Make no mistake about it. Innovation has always been critical for business growth and moving society forward. Yet no company that achieves success can retain that success indefinitely.
Our highly competitive marketplace, uncertain business environment, the rise of impact investors and the global entrepreneurial movement are just a few of the factors that indicate innovation is more essential for growth than ever before. And companies that use innovation to develop new markets, outperform competitors and enhance the prospect and customer experience are better at responding to change, opportunity and challenge. They not only survive; they thrive.
Here are just a few business reasons innovation matters so much:
Innovation Increases Business Value: An innovative business far more attractive to shareholders, mergers and acquisitions. The ability to successfully attract capital and buyers can be greatly enhanced by making innovation core to how a company operates.
Innovation Increases Workforce ROI: A company’s most valuable assets are often its employees. A culture of innovation inspires the workforce to create, invent and develop better products, processes and systems, as well as teaches them how do things differently more quickly when needed. An engaged workforce practiced at pivoting enables the company to profit much more from the capital it invests in talent attraction and retention and, of course, payroll.
Innovation Combats Disrupters: Successfully responding to industry disrupters is fundamental to growth. Increasing market share, gaining new markets, extending the product lifecycle and other growth strategies rely on a company’s ability to compete during times of disruption and turmoil – and, to do so, a company needs to have innovation in its DNA. When business growth occurs as a result of scrambling rather than strategy in the face of change, it’s called luck.
Innovation Increases Profitability and Sustainability: An innovative company is, by its very definition, consistently breaking new ground and, in the process, increases ROI, productivity, efficiency and therefore its ability to sustain itself even as conditions change.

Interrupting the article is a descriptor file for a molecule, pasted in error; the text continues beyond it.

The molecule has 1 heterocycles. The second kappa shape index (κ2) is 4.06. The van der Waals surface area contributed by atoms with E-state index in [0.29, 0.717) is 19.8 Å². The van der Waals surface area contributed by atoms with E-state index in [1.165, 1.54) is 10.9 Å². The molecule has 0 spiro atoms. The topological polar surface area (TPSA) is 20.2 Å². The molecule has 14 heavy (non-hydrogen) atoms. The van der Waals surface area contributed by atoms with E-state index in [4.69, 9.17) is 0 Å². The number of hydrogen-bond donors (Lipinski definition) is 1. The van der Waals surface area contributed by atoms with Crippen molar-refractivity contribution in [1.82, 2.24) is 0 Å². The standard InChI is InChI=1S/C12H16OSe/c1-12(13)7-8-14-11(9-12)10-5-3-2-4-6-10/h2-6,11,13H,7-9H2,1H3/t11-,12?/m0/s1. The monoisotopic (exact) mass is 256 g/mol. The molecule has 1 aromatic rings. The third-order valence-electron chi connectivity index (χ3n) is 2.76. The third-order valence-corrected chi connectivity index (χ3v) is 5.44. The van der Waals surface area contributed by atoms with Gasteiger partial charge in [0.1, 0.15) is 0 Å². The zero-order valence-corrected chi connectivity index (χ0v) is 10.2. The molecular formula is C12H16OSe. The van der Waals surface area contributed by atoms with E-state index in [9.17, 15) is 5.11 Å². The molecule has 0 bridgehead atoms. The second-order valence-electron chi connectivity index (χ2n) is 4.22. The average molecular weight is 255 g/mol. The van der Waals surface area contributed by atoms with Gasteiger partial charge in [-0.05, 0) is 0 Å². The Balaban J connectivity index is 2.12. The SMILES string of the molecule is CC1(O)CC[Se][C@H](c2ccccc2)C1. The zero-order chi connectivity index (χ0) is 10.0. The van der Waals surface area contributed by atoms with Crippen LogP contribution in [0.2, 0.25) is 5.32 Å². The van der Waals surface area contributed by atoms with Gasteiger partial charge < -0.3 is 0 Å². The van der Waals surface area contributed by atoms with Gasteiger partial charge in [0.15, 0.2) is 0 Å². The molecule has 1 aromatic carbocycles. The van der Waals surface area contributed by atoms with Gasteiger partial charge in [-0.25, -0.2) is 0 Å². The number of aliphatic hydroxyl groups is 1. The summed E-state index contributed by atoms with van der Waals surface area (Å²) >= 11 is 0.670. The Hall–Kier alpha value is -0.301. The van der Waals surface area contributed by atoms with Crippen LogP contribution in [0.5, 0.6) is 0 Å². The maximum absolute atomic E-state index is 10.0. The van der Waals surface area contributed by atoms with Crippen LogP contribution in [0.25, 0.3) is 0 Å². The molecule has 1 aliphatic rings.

Unfortunately, many companies only pay lip service to innovation. They want to innovate, the leadership team considers new possibilities and they may even encourage their workforce to share ideas. But they don’t do these things with intention and structure.
What they fail to realize is that their visionary competitors are not simply “thinking up new ideas.” They have made innovation strategic and systematic. They have built a culture of innovation, developed a solid innovation strategy and they actualize new ideas and directions using a well-conceived implementation plan.
So what do companies that recognize the importance of innovation need to do?
First, it’s important to demystify innovation. It isn’t magic. It doesn’t “just happen.” In fact, it is and has a process. At its core, innovating is creative problem solving – and, fortunately, there are models and tools for guiding the creative process, as well as facilitators and consultants expert at teaching teams how to use them.
Second, CEOs need to accept that innovation starts at the top. It’s not that the new ideas need to (or should) come from the top, but that without leadership’s full commitment to a culture of innovation and strategy, even the most creative employees will end up frustrated – and the company at a dead end. This means that a CEO who understands the importance of innovation proves it by investing real resources.
Finally, companies that wish to innovate need to clearly communicate priorities to employees. For example, when efficiency is incentivized there is a tendency for employees to stick with what’s already working. Requests for innovation go unanswered because leadership is rewarding a culture that resists innovation, perhaps unknowingly. Which takes us right back to you, the CEO.
If it’s not your intention to promote the status quo, examine your culture, policies and procedures and ask yourself whether various aspects are in support of or obstacles to innovation. Then, make the necessarily shifts in your own thinking and within the working environment to ensure your company can leverage the power of innovation for growth.
While becoming an innovative company is not easy, the payoff is very tangible and, therefore, worth the effort you and your team will put into it.
Above all, remember that if you’re not focused on innovation, there’s a good chance your competitors are – and they will be the ones reaping the rewards.
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